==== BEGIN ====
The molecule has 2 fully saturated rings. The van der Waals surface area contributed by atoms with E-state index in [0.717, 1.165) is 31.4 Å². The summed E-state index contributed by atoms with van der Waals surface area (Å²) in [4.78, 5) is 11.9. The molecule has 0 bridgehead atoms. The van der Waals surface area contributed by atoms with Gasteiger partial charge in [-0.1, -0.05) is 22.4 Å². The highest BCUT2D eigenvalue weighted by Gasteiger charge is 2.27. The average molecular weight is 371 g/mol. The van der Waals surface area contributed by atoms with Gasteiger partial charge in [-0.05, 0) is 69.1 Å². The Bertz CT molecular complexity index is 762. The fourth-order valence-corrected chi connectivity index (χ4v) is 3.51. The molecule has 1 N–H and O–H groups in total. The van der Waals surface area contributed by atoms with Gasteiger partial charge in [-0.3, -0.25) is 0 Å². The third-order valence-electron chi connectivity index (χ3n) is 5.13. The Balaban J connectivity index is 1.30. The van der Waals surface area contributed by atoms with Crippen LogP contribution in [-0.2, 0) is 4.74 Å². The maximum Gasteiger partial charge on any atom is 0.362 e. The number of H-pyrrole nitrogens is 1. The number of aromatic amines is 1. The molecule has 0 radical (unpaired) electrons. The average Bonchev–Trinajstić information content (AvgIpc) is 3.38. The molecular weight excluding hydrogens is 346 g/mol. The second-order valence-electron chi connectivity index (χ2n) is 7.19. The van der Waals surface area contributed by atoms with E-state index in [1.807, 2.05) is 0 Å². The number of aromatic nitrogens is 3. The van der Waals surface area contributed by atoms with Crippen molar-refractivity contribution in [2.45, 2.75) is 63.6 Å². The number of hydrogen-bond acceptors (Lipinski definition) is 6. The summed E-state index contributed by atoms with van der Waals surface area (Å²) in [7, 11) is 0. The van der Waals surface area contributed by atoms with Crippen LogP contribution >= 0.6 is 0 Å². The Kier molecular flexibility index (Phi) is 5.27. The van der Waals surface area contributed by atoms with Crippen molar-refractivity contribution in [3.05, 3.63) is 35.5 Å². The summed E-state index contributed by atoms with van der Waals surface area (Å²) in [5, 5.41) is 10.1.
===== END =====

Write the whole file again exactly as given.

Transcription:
The molecule has 2 fully saturated rings. The van der Waals surface area contributed by atoms with E-state index in [0.717, 1.165) is 31.4 Å². The summed E-state index contributed by atoms with van der Waals surface area (Å²) in [4.78, 5) is 11.9. The molecule has 0 bridgehead atoms. The van der Waals surface area contributed by atoms with Gasteiger partial charge in [-0.1, -0.05) is 22.4 Å². The highest BCUT2D eigenvalue weighted by Gasteiger charge is 2.27. The average molecular weight is 371 g/mol. The van der Waals surface area contributed by atoms with Gasteiger partial charge in [-0.05, 0) is 69.1 Å². The Bertz CT molecular complexity index is 762. The fourth-order valence-corrected chi connectivity index (χ4v) is 3.51. The molecule has 1 N–H and O–H groups in total. The van der Waals surface area contributed by atoms with Gasteiger partial charge in [-0.3, -0.25) is 0 Å². The third-order valence-electron chi connectivity index (χ3n) is 5.13. The Balaban J connectivity index is 1.30. The van der Waals surface area contributed by atoms with Crippen LogP contribution in [-0.2, 0) is 4.74 Å². The maximum Gasteiger partial charge on any atom is 0.362 e. The number of H-pyrrole nitrogens is 1. The number of aromatic amines is 1. The molecule has 0 radical (unpaired) electrons. The average Bonchev–Trinajstić information content (AvgIpc) is 3.38. The molecular weight excluding hydrogens is 346 g/mol. The second-order valence-electron chi connectivity index (χ2n) is 7.19. The van der Waals surface area contributed by atoms with E-state index in [1.807, 2.05) is 0 Å². The number of aromatic nitrogens is 3. The van der Waals surface area contributed by atoms with Crippen molar-refractivity contribution in [2.45, 2.75) is 63.6 Å². The number of hydrogen-bond acceptors (Lipinski definition) is 6. The summed E-state index contributed by atoms with van der Waals surface area (Å²) in [7, 11) is 0. The van der Waals surface area contributed by atoms with Crippen LogP contribution >= 0.6 is 0 Å². The Kier molecular flexibility index (Phi) is 5.27. The van der Waals surface area contributed by atoms with Crippen molar-refractivity contribution in [3.05, 3.63) is 35.5 Å². The summed E-state index contributed by atoms with van der Waals surface area (Å²) in [5, 5.41) is 10.1.